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About Carpe Diem West
Carpe Diem West leads a broad-based network of decision makers, scientists, economists, policy experts, and advocates in addressing the unprecedented impacts the growing climate crisis is having on water in the America West.
In the American West, water is our lifeblood - and we’ve been fighting over it for more than a century. The growing climate crisis challenges us to move beyond these old ways to collaborative solutions for our water and our future.
With increasing urgency, science is telling us that the water the American West relies upon - how much we have, when we get it, and its quality - is being fundamentally altered by changes in our climate. And these changes are not years in the future, they are happening right now.
A group of western water leaders started Carpe Diem West five years ago because they could see the realities of these changes in climate both made it all the more urgent, and presented new opportunities, to address the old unsustainable ways we’ve managed our water in the American West. Entrenched interests and bureaucracies, shrinking budgets, a growing population, new water-intensive energy production, and damaged ecosystems all add up to a witches’ brew that makes smart, science-based change an enormous challenge.
And that is the task before us: Bringing together competing interests to find cooperative solutions.
Carpe Diem West’s goal is simple and daunting: smart, science-based solutions that create water security for our communities, the food we grow, our economy and our environment.
All of us have a deep love for the American West. And the people of Carpe Diem West - our core team, our broader network - are committed to bringing the energy, talent and leadership to navigate the very big challenges ahead.
Kimery Wiltshire, Executive Director
The Carpe Diem Network - Filling A Critical Niche:
“The Carpe Diem process requires a leap of faith - by their very nature the outcomes cannot be predetermined. But if you're serious about investing in smart people working to find a sustainable path forward, it's a leap well worth taking.”
Steve Whitney Program Officer, The Bullitt Foundation
“There are some places where I get stuck. How do we scale up the pilot projects? We just don’t have enough people. How do we speed up? The climate changes and their impacts are happening faster than expected. The models we were using weren’t too wacky, they weren’t wacky enough.”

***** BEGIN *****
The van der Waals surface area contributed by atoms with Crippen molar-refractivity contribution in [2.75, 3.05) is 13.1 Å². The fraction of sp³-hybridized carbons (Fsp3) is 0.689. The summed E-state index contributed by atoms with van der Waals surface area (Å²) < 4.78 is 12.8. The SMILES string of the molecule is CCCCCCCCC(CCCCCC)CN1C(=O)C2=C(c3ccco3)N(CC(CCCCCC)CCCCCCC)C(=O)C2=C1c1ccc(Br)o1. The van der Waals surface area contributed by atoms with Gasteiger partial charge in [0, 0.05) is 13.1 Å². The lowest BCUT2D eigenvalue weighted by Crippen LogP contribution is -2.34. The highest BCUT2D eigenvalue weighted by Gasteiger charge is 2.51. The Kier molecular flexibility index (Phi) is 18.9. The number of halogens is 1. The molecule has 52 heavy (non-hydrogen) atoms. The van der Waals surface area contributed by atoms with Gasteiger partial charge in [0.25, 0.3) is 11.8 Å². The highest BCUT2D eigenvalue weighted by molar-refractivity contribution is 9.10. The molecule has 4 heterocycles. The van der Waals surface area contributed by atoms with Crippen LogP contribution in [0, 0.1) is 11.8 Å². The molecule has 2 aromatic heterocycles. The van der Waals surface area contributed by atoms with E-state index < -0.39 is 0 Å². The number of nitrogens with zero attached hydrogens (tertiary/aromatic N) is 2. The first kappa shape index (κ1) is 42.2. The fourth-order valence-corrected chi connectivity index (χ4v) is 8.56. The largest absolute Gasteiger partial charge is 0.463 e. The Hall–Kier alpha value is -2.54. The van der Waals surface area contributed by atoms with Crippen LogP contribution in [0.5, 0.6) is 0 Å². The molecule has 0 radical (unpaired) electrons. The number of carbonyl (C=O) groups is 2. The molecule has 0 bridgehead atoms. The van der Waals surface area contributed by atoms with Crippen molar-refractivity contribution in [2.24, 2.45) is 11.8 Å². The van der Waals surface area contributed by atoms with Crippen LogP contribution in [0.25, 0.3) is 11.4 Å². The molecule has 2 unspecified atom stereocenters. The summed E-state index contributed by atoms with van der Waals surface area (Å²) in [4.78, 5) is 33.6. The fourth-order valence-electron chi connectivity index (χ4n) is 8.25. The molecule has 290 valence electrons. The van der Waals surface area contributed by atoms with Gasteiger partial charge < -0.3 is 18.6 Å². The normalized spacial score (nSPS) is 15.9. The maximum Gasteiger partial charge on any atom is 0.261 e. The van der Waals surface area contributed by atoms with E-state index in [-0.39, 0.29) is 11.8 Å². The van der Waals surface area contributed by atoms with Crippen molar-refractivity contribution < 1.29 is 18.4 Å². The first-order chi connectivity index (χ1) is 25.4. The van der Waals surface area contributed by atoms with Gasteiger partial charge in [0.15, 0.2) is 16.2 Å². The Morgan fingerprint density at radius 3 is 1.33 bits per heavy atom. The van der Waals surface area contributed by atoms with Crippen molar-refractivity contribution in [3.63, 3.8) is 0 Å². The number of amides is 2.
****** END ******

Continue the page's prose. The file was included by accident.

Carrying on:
Dr. Holly Hartmann Director, Arid Lands Information Center, University of Arizona/CLIMAS
“On our land we see the changes climate change is bringing. The winds dry up the land and streams, and we are seeing more ‘false storms’ – water that falls up high and never reaches the ground.”
Gil Suazo Water Resources Specialist, Former Governor, Taos Pueblo
The Carpe Diem Mission:
Carpe Diem West focuses on water security. In our view, water security means ensuring adequate water of sufficient quality and timing to support all uses – for our communities, the food we grow, our economy and our environment – and that there will be an equitable means of sharing shortages when there is not enough to go around.
We pursue water security by creating links between leaders, by integrating state-of-the-art climate-change science with the needs of a range of stakeholders, by incubating new initiatives, and by promoting sustainable management practices and policies that emerge from the stakeholder process.
While Carpe Diem West works to identify and incubate ideas for policy and management changes, we do not prescribe solutions. Instead, we use the collective wisdom of our leadership network to develop a vision, goals, and a plan for common action.
Facing this challenge requires us to move beyond historic conflicts and develop sustainable practices and policies to better manage water in a time of increasing uncertainty. Because no one interest group or constituency can, by itself, make the necessary changes, Carpe Diem West connects leaders across previously un-bridged boundaries to create solutions that provide water security for people, the economy, the environment, and food production in the American West.